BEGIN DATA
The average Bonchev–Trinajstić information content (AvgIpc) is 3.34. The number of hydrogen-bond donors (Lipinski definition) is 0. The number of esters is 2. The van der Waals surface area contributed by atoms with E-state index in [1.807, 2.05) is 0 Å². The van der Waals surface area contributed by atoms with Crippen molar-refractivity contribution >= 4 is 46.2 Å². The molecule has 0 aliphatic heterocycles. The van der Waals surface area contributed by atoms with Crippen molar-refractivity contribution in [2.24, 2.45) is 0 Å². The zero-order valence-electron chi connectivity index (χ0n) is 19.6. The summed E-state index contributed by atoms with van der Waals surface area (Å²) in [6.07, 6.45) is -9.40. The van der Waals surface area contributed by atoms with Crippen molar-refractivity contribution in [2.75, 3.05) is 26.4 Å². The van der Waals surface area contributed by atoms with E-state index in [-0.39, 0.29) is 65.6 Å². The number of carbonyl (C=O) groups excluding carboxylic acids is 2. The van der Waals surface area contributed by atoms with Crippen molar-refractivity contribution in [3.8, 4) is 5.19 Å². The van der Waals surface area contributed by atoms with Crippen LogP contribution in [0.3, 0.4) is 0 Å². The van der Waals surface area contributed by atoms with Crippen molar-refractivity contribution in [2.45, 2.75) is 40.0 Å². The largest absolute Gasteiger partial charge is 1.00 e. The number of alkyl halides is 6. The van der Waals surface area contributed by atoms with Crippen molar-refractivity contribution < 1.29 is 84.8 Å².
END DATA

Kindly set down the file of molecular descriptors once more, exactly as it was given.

The average Bonchev–Trinajstić information content (AvgIpc) is 3.34. The number of hydrogen-bond donors (Lipinski definition) is 0. The number of esters is 2. The van der Waals surface area contributed by atoms with E-state index in [1.807, 2.05) is 0 Å². The van der Waals surface area contributed by atoms with Crippen molar-refractivity contribution >= 4 is 46.2 Å². The molecule has 0 aliphatic heterocycles. The van der Waals surface area contributed by atoms with Crippen molar-refractivity contribution in [2.24, 2.45) is 0 Å². The zero-order valence-electron chi connectivity index (χ0n) is 19.6. The summed E-state index contributed by atoms with van der Waals surface area (Å²) in [6.07, 6.45) is -9.40. The van der Waals surface area contributed by atoms with Crippen molar-refractivity contribution in [2.75, 3.05) is 26.4 Å². The van der Waals surface area contributed by atoms with E-state index in [-0.39, 0.29) is 65.6 Å². The number of carbonyl (C=O) groups excluding carboxylic acids is 2. The van der Waals surface area contributed by atoms with Crippen molar-refractivity contribution in [3.8, 4) is 5.19 Å². The van der Waals surface area contributed by atoms with Crippen LogP contribution in [0.3, 0.4) is 0 Å². The van der Waals surface area contributed by atoms with Crippen molar-refractivity contribution in [2.45, 2.75) is 40.0 Å². The largest absolute Gasteiger partial charge is 1.00 e. The number of alkyl halides is 6. The van der Waals surface area contributed by atoms with Crippen molar-refractivity contribution < 1.29 is 84.8 Å².